29 Then I should see a message informing me that the CSV did not match the required format
31 Scenario: with insufficient permission
33 Given I no longer have permission to update product codes
34 When I visit the home page
35 Then I should not see the menu item
36 When I visit the product code importer page
37 Then I should see a message saying that I do not have permission to continue
There are a number of elements here.
Firstly, the title – “User updates product codes via an import”. The key thing here is that we are specifying who is doing the work – this becomes important in applications where different types of user have different sets of permissions. In this case, we are talking about “users” versus “administrators”.
Secondly, we have the abstract, the description. This is here to tell us why we are doing this – what is the value of this story? There are a couple of different formats you can use here – I like the “as a [particular class of person] I would like to [perform an action] so that [some result occurs]“.
Next, we have the “background” stage. This is any set up, any factors that are common to all the scenarios listed below – basically a convenience factor to prevent repetition and to make the scenarios more readable.
And then we come to the meat of it – the scenarios. Almost every feature will have at least two, possibly three scenarios. These are “the happy path”, the “unhappy path” and, sometimes, the “blank slate”.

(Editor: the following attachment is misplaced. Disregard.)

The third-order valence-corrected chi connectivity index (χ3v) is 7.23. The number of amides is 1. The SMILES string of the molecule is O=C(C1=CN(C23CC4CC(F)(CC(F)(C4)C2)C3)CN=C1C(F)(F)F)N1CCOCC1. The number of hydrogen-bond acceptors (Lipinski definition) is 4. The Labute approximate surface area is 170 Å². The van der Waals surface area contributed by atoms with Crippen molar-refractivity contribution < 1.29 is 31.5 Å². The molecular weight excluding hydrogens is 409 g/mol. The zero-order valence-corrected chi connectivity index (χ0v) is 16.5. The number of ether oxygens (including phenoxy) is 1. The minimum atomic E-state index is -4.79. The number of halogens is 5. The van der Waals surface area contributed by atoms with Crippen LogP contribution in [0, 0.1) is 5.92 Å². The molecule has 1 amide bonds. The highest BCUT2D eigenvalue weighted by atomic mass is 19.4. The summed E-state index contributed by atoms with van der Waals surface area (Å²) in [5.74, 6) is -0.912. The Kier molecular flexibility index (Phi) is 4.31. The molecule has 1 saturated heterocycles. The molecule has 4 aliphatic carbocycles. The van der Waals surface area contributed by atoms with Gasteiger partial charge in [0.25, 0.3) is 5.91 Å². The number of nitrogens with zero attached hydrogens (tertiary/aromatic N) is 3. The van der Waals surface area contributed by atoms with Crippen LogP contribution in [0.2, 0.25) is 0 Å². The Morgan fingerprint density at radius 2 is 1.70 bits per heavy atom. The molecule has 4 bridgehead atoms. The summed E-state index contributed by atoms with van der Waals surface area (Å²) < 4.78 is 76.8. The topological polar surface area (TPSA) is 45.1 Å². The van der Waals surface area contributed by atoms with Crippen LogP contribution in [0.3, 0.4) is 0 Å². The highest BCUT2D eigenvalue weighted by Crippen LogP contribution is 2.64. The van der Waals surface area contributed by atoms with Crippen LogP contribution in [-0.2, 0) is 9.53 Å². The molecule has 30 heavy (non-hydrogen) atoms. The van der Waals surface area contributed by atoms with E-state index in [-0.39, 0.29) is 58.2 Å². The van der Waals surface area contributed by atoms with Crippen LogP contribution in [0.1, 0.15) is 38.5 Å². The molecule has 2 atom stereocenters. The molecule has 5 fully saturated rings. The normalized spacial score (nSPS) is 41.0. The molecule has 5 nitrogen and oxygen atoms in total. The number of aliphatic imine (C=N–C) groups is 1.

The “happy path” is when everything goes as expected; in this case “successfully updating the codes”. My user goes to the application, does the bare minimum to make things happen and everything works perfectly.
The “unhappy path” is where something goes wrong. The user does not have permission, something is not set up correctly, the wrong data is entered and so on. In this example, we have two unhappy paths – “uploading an invalid CSV” and “insufficient permission”.
And the “blank slate” (which is not included in this particular example as it’s not really relevant) is a description of what the user sees when there is no data available for this function – for example, what happens when you log in to your application for the very first time and it is empty. All the best applications ensure that the user isn’t left hanging, but instead guide the user through getting started – which is why the “blank slate” path is useful.
These stories are extremely useful. Writing out the story titles as bullet points gives you a basis for discussing and examining the scope of an application. As the stories are expanded into full feature documents, you have the opportunity of discussing exactly what you are building with your client, in a format that they can understand. And as you are writing them, the stories provide the perfect unit for estimating how much work a particular feature is going to be – useful in both time estimates and pricing the feature to your client.
The next stage is going from an English (gherkin) story to some code that actually does the work …